Monday, 8 August 2011

High Court stalls Malaysia deportations until at least August 22

Refugee lawyer David Manne speaks to journalists outside court
buildings in Melbourne. Picture: Stuart Mcevoy Source: The Australian

THE Gillard government's Malaysia Solution has suffered a new setback with the High Court extending an injunction against deporting asylum-seekers for at least another fortnight.

Refugee advocates had gone to the High Court to fight deportations of asylum-seekers to Malaysia due to begin today.

Today's order follows a temporary injunction imposed last night, which prevented 16 asylum-seekers being flown to Kuala Lumpur this morning.

High Court judge Kenneth Hayne today extended the injunction until the full bench could consider the lawfulness of the government's policy.

Justice Hayne said it was likely the full court could hear the matter in a special sitting in the week beginning August 22.

Immigration Minister Chris Bowen said he hoped the full bench hearing could happen sooner.
"I think it would be better that the case was heard as soon as possible," he said.
Mr Bowen said he believed the government was on "very strong legal grounds" with the policy.

"We will vigorously argue in the full bench hearing that this agreement meets not only our domestic legal requirements but our international obligations," he said.

"I'm confident that when the full bench considers the case the injunction will be lifted, the transfer will occur and the arrangement will be implemented."

Refugee advocate David Manne had sought the injunctions on behalf of asylum-seekers facing transfer to Malaysia under its refugee swap deal.

There are currently more than 100 asylum-seekers facing deportation.

Mr Manne said earlier today the legal action was to challenge whether Australia had the power to refuse asylum-seekers the right to have their cases for refugee protection heard in Australia.

Mr Bowen has said he was expecting legal challenges, but that the government was determined to implement the plan to stem the flow of boatpeople making the perilous sea journey to Australia.

The federal government's people swap deal involves sending 800 asylum-seekers to Malaysia for assessment, in return for accepting 4000 processed refugees.

Under the deal, the 800 asylum-seekers transferred to Malaysia will spend up to 45 days in transit accommodation and would have access to basic education and healthcare.

After resuming in the High Court this afternoon, the case was briefly adjourned because of a document mix-up.

Justice Hayne rebuked the Solicitor-General, representing the commonwealth, because he did not have the relevant legal documents required for the government case.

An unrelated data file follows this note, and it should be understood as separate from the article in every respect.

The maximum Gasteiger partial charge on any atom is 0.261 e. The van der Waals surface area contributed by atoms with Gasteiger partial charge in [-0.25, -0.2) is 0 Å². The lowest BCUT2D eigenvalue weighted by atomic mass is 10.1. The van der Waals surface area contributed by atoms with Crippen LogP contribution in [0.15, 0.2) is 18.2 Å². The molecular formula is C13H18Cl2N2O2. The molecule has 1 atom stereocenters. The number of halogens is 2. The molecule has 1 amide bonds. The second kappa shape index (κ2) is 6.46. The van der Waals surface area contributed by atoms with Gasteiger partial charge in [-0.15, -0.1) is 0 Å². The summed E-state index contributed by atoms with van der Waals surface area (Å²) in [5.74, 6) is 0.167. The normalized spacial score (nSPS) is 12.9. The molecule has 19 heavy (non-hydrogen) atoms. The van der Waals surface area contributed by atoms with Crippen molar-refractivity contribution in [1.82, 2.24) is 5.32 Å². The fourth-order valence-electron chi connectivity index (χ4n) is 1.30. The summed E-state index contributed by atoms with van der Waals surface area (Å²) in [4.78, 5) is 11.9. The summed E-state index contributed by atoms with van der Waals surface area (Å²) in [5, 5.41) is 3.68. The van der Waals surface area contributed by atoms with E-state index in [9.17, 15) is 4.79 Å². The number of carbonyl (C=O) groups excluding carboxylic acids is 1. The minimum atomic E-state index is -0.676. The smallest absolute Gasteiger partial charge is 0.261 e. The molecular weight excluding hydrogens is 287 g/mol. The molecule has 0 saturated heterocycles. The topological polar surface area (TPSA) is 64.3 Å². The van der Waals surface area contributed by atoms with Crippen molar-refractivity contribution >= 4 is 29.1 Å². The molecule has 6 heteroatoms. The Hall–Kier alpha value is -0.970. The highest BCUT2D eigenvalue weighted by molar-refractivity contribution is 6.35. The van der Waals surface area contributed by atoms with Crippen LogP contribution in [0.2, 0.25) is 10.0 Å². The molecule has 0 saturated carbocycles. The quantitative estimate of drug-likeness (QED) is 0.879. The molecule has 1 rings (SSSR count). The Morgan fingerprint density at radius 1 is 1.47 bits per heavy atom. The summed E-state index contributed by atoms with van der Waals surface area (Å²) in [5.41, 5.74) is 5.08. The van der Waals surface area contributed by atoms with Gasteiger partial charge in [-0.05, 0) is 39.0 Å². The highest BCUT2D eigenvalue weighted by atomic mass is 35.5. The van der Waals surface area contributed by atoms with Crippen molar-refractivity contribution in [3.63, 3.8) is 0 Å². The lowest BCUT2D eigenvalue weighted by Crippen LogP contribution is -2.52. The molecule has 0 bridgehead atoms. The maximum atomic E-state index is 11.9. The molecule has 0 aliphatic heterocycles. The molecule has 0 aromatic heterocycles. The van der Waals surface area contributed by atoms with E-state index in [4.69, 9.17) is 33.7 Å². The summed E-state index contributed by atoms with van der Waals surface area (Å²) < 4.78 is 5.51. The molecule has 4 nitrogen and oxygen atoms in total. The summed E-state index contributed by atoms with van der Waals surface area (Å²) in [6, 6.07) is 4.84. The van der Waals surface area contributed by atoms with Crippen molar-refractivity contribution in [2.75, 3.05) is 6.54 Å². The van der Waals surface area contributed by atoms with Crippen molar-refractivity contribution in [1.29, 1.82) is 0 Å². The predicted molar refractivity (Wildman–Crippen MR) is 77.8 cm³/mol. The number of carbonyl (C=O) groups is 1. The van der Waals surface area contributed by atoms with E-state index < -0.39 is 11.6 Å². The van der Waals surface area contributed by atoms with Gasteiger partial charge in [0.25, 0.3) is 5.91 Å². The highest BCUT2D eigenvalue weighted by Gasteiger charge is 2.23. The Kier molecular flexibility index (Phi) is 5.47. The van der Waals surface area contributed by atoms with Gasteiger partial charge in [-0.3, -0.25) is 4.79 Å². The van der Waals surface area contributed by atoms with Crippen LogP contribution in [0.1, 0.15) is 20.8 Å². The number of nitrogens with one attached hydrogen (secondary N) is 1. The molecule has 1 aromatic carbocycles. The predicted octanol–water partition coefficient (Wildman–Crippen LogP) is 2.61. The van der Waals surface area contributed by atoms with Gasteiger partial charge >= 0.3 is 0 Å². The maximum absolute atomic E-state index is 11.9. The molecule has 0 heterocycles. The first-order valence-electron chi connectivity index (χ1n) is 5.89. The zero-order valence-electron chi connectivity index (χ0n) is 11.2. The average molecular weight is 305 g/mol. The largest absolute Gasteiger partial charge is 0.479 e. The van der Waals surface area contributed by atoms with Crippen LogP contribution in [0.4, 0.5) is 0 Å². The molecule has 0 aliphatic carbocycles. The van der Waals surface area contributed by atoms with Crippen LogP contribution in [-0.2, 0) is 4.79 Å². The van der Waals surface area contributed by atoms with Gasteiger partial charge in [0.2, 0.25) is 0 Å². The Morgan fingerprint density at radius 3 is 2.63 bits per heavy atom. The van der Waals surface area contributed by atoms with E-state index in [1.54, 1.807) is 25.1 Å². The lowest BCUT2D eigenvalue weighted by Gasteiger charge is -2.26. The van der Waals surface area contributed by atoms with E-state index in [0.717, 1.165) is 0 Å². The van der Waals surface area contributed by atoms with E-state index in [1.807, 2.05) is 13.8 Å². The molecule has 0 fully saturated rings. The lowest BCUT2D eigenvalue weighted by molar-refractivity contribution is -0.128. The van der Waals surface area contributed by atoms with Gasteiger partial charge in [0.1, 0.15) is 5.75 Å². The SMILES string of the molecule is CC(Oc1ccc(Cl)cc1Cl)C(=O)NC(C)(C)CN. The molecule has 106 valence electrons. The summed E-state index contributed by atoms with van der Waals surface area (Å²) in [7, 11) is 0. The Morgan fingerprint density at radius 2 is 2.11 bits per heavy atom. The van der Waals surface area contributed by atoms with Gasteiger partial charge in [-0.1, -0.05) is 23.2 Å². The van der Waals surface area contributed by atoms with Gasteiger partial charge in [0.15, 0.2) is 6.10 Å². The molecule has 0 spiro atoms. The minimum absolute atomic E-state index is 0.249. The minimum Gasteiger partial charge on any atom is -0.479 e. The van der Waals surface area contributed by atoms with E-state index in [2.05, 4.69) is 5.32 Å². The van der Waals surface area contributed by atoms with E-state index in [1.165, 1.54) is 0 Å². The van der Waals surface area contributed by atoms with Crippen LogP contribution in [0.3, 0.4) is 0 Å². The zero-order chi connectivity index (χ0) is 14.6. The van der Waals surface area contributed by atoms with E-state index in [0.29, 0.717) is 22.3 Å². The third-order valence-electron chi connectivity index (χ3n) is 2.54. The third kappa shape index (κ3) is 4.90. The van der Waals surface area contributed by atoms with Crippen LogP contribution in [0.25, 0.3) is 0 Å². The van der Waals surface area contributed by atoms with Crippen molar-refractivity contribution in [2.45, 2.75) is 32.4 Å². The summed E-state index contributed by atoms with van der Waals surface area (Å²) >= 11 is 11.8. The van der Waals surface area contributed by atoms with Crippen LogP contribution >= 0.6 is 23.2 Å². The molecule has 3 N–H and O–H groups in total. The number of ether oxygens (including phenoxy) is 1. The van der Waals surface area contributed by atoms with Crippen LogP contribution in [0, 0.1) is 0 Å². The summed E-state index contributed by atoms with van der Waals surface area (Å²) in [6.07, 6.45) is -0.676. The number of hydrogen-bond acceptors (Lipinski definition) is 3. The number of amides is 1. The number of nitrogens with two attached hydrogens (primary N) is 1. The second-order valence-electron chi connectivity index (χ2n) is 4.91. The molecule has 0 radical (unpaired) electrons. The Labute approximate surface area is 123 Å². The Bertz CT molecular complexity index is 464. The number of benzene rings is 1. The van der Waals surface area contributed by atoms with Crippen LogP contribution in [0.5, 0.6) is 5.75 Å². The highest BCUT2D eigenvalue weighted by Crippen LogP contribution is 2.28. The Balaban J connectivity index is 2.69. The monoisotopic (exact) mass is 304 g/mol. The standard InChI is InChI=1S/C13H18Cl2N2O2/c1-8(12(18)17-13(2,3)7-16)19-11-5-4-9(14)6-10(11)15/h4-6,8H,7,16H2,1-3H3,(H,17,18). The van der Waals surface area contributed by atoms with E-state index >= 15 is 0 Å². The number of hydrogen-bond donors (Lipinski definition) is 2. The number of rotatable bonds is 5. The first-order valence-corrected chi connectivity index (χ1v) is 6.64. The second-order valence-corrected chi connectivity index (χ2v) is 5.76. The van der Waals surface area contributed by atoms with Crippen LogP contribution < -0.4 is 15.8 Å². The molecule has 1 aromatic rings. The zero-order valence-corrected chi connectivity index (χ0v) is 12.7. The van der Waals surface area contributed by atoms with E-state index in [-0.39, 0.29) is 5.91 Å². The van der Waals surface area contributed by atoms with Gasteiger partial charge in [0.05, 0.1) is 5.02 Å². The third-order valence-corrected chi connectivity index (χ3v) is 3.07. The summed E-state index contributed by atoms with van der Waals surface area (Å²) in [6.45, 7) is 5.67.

Justice Hayne said it was unsatisfactory to proceed in this “half-baked manner”.

According to Mr Manne, the High Court challenge to the refugee swap will hinge on the immigration minister's ability to make unilateral declarations on the human rights standards of another country.

Labor is relying on Howard government amendments to the Migration Act as the legal basis for its Malaysian Solution.

The law says the minister may declare a specified country “provides protection for persons seeking asylum” and “meets relevant human rights standards in providing that protection”.

“We'll be challenging that because the consequences here, of course, are very grave,” Mr Manne said earlier today.

“The minister could declare any country to have adequate human rights standards or protections without a review by the court,” he told ABC radio.

“What we know about Malaysia, of course, is that it hasn't signed the refugees convention or other key human rights treaties and that it has this very troubling record when it comes to treatment of refugees.”

Opposition immigration spokesman Scott Morrison said the High Court's decision showed the government was incapable of “getting it right”.

“The High Court today has confirmed this government's asylum policy chaos in once again rebutting the arguments put by the government to stop this injunction,” Mr Morrison told reporters in Sydney.

“The High Court twice in two days sent a very clear message I think about some serious issues with this policy.”

The decision will lead to “continued chaos”, he added.

“But that's no real difference from what we're seeing over the last three years from this government in this area. “They just simply seem completely unable to get this right.

“With the decision today we will see that chaos continue.

“We will see our asylum policy go into a complete state of limbo, and I can only understand that the people smugglers will be the big winners as a result of the government's handling of this matter yet again.”

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